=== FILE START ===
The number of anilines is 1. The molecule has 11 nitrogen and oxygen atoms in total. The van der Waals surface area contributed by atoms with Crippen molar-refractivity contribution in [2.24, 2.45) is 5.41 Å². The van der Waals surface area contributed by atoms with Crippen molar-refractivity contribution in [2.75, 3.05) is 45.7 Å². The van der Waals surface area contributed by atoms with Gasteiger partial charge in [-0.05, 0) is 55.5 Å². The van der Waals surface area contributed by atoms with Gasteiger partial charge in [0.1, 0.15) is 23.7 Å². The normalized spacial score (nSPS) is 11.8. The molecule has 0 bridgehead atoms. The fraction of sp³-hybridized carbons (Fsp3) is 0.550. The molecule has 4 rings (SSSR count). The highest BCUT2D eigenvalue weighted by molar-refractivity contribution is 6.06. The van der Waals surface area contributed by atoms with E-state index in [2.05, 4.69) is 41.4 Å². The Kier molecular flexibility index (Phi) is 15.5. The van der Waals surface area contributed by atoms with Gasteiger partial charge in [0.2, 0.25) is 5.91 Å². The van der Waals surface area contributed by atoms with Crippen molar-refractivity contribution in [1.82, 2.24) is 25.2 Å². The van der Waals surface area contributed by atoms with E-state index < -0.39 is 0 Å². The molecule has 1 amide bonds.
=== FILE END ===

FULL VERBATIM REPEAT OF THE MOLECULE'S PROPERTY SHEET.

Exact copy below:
The number of anilines is 1. The molecule has 11 nitrogen and oxygen atoms in total. The van der Waals surface area contributed by atoms with Crippen molar-refractivity contribution in [2.24, 2.45) is 5.41 Å². The van der Waals surface area contributed by atoms with Crippen molar-refractivity contribution in [2.75, 3.05) is 45.7 Å². The van der Waals surface area contributed by atoms with Gasteiger partial charge in [-0.05, 0) is 55.5 Å². The van der Waals surface area contributed by atoms with Gasteiger partial charge in [0.1, 0.15) is 23.7 Å². The normalized spacial score (nSPS) is 11.8. The molecule has 0 bridgehead atoms. The fraction of sp³-hybridized carbons (Fsp3) is 0.550. The molecule has 4 rings (SSSR count). The highest BCUT2D eigenvalue weighted by molar-refractivity contribution is 6.06. The van der Waals surface area contributed by atoms with E-state index in [2.05, 4.69) is 41.4 Å². The Kier molecular flexibility index (Phi) is 15.5. The van der Waals surface area contributed by atoms with Gasteiger partial charge in [0.2, 0.25) is 5.91 Å². The van der Waals surface area contributed by atoms with Crippen molar-refractivity contribution in [1.82, 2.24) is 25.2 Å². The van der Waals surface area contributed by atoms with E-state index < -0.39 is 0 Å². The molecule has 1 amide bonds.